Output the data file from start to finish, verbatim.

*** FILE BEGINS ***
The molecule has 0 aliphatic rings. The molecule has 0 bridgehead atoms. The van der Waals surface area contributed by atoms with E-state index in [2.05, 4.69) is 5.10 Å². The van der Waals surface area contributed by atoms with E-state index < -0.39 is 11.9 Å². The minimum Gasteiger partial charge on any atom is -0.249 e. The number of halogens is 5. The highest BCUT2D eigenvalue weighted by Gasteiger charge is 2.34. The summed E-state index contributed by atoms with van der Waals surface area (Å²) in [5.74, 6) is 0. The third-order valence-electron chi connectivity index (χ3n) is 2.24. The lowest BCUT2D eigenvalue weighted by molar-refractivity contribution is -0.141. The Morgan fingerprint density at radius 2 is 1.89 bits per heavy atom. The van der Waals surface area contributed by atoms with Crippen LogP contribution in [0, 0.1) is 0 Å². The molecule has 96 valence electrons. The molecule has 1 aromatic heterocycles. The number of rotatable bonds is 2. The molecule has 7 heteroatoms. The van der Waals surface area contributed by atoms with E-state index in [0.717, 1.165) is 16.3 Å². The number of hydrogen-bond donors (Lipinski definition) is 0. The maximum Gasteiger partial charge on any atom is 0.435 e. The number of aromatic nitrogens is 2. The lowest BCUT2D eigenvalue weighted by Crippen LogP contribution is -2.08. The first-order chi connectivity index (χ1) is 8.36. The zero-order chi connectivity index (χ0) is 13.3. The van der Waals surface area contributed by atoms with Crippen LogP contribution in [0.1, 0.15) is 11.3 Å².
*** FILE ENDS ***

The molecule has 0 aliphatic rings. The molecule has 0 bridgehead atoms. The van der Waals surface area contributed by atoms with E-state index in [2.05, 4.69) is 5.10 Å². The van der Waals surface area contributed by atoms with E-state index < -0.39 is 11.9 Å². The minimum Gasteiger partial charge on any atom is -0.249 e. The number of halogens is 5. The highest BCUT2D eigenvalue weighted by Gasteiger charge is 2.34. The summed E-state index contributed by atoms with van der Waals surface area (Å²) in [5.74, 6) is 0. The third-order valence-electron chi connectivity index (χ3n) is 2.24. The lowest BCUT2D eigenvalue weighted by molar-refractivity contribution is -0.141. The Morgan fingerprint density at radius 2 is 1.89 bits per heavy atom. The van der Waals surface area contributed by atoms with Crippen LogP contribution in [0, 0.1) is 0 Å². The molecule has 96 valence electrons. The molecule has 1 aromatic heterocycles. The number of rotatable bonds is 2. The molecule has 7 heteroatoms. The van der Waals surface area contributed by atoms with E-state index in [0.717, 1.165) is 16.3 Å². The number of hydrogen-bond donors (Lipinski definition) is 0. The maximum Gasteiger partial charge on any atom is 0.435 e. The number of aromatic nitrogens is 2. The lowest BCUT2D eigenvalue weighted by Crippen LogP contribution is -2.08. The first-order chi connectivity index (χ1) is 8.36. The zero-order chi connectivity index (χ0) is 13.3. The van der Waals surface area contributed by atoms with Crippen LogP contribution in [0.1, 0.15) is 11.3 Å².